Rice Harvesting & Milling
Upon harvesting, rice is cleaned and milled to remove the outer husk. This first process leaves the bran intact and results in brown rice. The bran holds beneficial nutrients but also spoils quicker. Rice at this stage can be processed further to remove the germ resulting in white rice. Because many nutrients have been lost from removal of the germ, rice is often fortified by adding vitamins and minerals back. Rice at either the brown or white rice stage is often polished to give it a smooth appears and shine. Rice is often soaked, steamed, and dried before hulling, a process called parboiling, giving it a golden hue when polished and sold as converted rice.
Rice is divided into short, medium or long grain varieties. Most rice varieties are hybrid cultivars developed over years of research and experimentation with farming and processing techniques.
Short Grain – From the Japonica cultivar this rice has a sticky texture and an oval or pearl shaped grain it is also called sweet rice, glutinous rice, or waxy rice.
Medium Grain – From either the Indica or Japonica or a hybrid of the two it is used for breakfast cereals, confections, and snacks. It is also used in sushi, desserts and puddings. The cooked grains are moist and tender and have a greater tendency to cling together than long grain.
Long Grain – Long grained rice is from the Indica cultivar, has a long, cylindrical appearance and when cooked the grains are dry and fluffy.
Texture – Amylose and amylopectin are two starch components in rice. Higher contents of amylose are found in long grain rice producing dryer kernels that hold their shape better. Short and medium grain varieties have more amylopectin and when cooked results in sticky rice that can break down and turn mushy. Some short grain varieties are called glutinous rice, an inaccurate name as they contain no gluten, but are used to describe their sticky texture.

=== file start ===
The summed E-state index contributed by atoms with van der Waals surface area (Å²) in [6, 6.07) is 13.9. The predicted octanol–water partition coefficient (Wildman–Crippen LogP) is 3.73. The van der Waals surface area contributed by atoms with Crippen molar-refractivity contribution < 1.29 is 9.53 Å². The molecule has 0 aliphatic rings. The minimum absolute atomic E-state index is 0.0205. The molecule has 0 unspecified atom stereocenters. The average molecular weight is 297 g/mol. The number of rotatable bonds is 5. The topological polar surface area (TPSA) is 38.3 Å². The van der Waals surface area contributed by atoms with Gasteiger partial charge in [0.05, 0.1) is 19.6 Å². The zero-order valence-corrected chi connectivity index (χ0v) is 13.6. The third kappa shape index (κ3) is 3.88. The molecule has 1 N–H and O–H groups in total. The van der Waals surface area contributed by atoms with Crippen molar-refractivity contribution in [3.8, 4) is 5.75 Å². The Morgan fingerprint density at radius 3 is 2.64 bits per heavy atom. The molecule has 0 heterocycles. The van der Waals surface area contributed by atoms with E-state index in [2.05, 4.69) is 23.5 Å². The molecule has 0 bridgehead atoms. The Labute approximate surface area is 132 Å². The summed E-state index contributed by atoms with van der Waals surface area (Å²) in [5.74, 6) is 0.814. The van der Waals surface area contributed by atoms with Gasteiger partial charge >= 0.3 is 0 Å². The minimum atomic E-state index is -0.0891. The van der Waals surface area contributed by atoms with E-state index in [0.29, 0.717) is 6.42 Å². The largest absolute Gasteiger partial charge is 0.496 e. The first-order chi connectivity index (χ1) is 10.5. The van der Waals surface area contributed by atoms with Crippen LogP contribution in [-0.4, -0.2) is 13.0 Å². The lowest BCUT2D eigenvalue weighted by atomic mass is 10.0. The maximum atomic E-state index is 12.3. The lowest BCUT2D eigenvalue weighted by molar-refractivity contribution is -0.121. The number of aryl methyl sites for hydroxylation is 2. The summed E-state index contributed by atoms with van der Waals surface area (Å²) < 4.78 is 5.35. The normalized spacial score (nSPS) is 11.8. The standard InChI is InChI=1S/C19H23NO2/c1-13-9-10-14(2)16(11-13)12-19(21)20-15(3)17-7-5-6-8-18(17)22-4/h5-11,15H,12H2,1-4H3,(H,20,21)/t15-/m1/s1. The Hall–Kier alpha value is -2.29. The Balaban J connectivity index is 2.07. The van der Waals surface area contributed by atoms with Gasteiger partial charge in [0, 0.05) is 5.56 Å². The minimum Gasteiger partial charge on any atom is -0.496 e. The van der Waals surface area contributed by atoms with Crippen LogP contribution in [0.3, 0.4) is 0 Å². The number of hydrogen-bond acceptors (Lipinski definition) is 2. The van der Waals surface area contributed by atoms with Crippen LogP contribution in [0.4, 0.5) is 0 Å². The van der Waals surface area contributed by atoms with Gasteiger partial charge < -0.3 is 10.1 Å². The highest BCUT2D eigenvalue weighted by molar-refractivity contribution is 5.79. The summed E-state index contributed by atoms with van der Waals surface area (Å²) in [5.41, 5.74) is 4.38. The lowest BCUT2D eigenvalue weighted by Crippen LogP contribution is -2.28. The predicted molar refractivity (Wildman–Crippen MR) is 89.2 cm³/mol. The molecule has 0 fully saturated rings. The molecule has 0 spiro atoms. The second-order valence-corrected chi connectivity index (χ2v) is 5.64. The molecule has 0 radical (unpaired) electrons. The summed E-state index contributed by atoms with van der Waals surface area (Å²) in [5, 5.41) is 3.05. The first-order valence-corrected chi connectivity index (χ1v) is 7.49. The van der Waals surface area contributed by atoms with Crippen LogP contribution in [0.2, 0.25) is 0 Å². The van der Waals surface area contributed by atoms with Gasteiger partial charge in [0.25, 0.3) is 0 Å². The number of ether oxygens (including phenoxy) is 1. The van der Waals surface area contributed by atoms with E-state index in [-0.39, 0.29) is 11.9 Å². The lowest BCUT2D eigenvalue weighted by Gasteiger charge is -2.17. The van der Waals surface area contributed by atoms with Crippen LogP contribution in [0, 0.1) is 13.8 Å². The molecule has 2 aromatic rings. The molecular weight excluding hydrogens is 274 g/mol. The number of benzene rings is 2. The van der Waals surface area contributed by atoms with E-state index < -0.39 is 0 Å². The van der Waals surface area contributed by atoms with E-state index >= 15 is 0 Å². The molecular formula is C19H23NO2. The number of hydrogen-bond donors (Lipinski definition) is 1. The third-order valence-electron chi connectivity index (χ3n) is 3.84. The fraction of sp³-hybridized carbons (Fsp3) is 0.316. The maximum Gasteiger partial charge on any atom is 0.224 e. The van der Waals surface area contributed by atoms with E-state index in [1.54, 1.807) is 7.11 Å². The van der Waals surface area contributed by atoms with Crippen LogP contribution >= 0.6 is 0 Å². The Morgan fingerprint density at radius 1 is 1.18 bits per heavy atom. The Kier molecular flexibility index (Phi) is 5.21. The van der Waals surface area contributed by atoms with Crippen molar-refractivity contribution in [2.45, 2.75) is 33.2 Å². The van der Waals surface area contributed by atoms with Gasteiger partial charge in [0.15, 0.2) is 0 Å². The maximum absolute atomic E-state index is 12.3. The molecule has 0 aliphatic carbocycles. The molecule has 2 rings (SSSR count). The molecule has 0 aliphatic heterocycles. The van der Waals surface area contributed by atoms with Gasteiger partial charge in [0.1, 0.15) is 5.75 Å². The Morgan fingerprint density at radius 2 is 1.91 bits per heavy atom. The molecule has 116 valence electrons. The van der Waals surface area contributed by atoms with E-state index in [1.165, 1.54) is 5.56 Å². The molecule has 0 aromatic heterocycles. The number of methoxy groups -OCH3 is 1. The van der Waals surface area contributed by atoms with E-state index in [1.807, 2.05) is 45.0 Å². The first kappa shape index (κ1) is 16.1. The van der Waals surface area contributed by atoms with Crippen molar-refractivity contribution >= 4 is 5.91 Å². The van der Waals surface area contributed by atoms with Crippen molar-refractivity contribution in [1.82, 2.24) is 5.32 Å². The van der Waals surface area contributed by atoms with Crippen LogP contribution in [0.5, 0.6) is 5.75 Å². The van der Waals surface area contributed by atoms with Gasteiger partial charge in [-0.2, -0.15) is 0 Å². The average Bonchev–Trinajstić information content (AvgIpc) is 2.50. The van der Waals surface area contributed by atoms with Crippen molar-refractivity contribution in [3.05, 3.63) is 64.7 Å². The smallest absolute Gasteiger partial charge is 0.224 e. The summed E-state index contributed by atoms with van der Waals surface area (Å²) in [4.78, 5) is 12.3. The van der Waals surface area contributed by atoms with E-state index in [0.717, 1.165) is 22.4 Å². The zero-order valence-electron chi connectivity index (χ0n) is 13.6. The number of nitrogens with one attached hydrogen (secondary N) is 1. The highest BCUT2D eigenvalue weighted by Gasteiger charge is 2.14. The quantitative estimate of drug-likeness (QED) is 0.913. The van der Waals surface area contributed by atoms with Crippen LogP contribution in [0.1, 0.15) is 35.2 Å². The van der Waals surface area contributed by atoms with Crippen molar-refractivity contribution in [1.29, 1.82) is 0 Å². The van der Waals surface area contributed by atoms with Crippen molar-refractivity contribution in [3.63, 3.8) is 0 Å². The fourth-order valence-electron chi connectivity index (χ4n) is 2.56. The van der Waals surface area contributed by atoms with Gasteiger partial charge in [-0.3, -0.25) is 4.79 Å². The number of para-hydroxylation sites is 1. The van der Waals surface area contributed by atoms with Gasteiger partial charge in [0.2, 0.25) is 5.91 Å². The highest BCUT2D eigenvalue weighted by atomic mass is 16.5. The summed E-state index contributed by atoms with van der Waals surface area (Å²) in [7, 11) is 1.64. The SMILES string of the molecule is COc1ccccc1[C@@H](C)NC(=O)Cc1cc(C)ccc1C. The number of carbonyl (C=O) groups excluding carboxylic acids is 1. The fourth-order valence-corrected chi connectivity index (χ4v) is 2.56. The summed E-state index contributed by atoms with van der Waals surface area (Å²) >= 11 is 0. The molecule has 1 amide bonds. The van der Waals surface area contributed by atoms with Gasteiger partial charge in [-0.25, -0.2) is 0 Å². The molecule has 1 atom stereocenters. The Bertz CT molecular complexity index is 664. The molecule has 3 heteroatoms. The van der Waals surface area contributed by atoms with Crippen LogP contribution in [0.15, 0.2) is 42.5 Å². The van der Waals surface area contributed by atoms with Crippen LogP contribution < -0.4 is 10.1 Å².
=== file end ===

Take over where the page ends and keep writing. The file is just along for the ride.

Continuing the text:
Color – Brown, black, and red rice get their color from pigmentation in the plant because they are minimally processed with the bran left intact. These varieties take longer to cook, hold their shape better, and have a chewier texture. Because the bran is susceptible to spoiling quicker they have a shorter shelf life than white rice. Variations in translucence produce rice that can be opaque to chalky in color. Opaque or “chalky” grains are softer, denser and heavier than translucent grains will also cook more quickly than translucent rice varieties.
Aromatic Rice - Varieties like basmati, jasmine, texmati, and weihani rice have distinctive flavor profiles that are nutty and bold. Arkansas, northern California and Texas are leading growers of these types in the United States.
Wild Rice is grown in the United States is technically a wild grass not in the same genus as rice. It is named because it has similar characteristics to rice. Wild rice is found in the upper Midwest and in Canada but most commercial wild rice is grown in California. True wild rice has a gray-black color and its shape is not as consistent as the cultivated variety which is darker and more uniform in appearance.
Storage and Use
Rice should be stored in sealed containers at room temperature in a cool and dry place. Because of the oil in the bran brown rice and other colored varieties will become rancid if not stored and rotated through storage quicker.
Rinsing – Modern processing does an effective job of removing most impuritiesand producing a clean rice product. Some types of rice preparations recommend rinsing or soaking riceto remove starch and make it less sticky. Small and medium grain rice varieties often call for it to be rinsed to remove excess starch before cooking.
Rice can be boiled in salted water similar to pasta.
Braising methods including pilaf, paella, jambalaya, and risotto call for rice to be sautéed and even browned in fat before adding liquid.
Long grain rice usually is not stirred after the liquid is added.
Short grain rice varieties used in paella and risotto are stirred while adding liquids.
Sticky rice varieties used in Asian cooking are rinse or soaked, combined with water, covered, and steamed gently without being stirred.